Tuesday, April 5, 2016

Filling Seats in Your Company's C-Suite

Looking to fill a seat in your company’s C-suite isn’t your average hiring process. The next “chief” of any of your departments will be making decisions that shape the current company culture and the future of your business. The repercussions of a bad C-level hire will spill over into every level below and can even turn off loyal clients and potential customers.

Take the time to look for the right candidate, consider more than the resume, be clear in your job description about what you want and need.  Here are a few tips for hiring c-level executives so you'll be happy with your new CFO or COO:

LOOK INTERNALLY FIRST: With someone who's going to be managing as much as a C-level executive, it's often best to source internally. Your final choice would already have a strong grasp of the company, its needs, and its culture, which is what you need from your hire. This person would also best be able to take the company in the direction that it needs to be in. Sourcing internally also boost morale, as it means that several people within your company will get a promotion.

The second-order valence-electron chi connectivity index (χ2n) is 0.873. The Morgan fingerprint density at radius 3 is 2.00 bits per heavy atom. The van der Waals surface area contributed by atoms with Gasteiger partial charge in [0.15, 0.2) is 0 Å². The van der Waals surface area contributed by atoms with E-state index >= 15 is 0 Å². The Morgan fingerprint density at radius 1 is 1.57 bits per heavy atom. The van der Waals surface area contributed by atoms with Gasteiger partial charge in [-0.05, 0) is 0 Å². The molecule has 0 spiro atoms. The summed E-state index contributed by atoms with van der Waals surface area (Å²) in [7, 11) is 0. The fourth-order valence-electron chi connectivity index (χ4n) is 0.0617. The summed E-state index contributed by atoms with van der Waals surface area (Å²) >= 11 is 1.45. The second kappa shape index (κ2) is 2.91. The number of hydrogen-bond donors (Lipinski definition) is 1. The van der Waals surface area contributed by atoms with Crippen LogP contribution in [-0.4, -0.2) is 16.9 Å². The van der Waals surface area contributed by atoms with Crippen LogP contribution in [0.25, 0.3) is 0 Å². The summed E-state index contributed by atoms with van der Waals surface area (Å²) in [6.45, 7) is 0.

FOCUS ON THE COMPANY'S VISION: If you do decide to search externally for your new executive, make sure to find someone who shares in the company’s vision. This is true for a startup as well as a larger enterprise, as the new hire won't be a good fit if he/she doesn't fully believe in what the business is trying to accomplish. This can include traits in the executive that fit with company culture and mission.

INVOLVE OTHERS IN THE FINAL DECISION: Since this new c-level executive will be the boss of a lot of people, and probably people who have been with the company a while, make sure that they play a role in deciding their new boss. If your company has a board of directors, make sure to involve them, too. By leaving the decision to just one person, it might not be a good one if the new hire can't earn the respect or trust of those under his management, or has trouble fitting his/her leadership style into the department or company.

PREPARE FOR THE TRANSITION: This is one of the best practices for hiring just about anybody, but it's especially important for c-level hires. If the person is new to the company, or even new to such a management role, you need to give the hire, and everyone else, some preparation and time to adjust. Make sure everyone understands that there will be a change, and make sure current employees give the new hire a chance to do their job and to lead the team.

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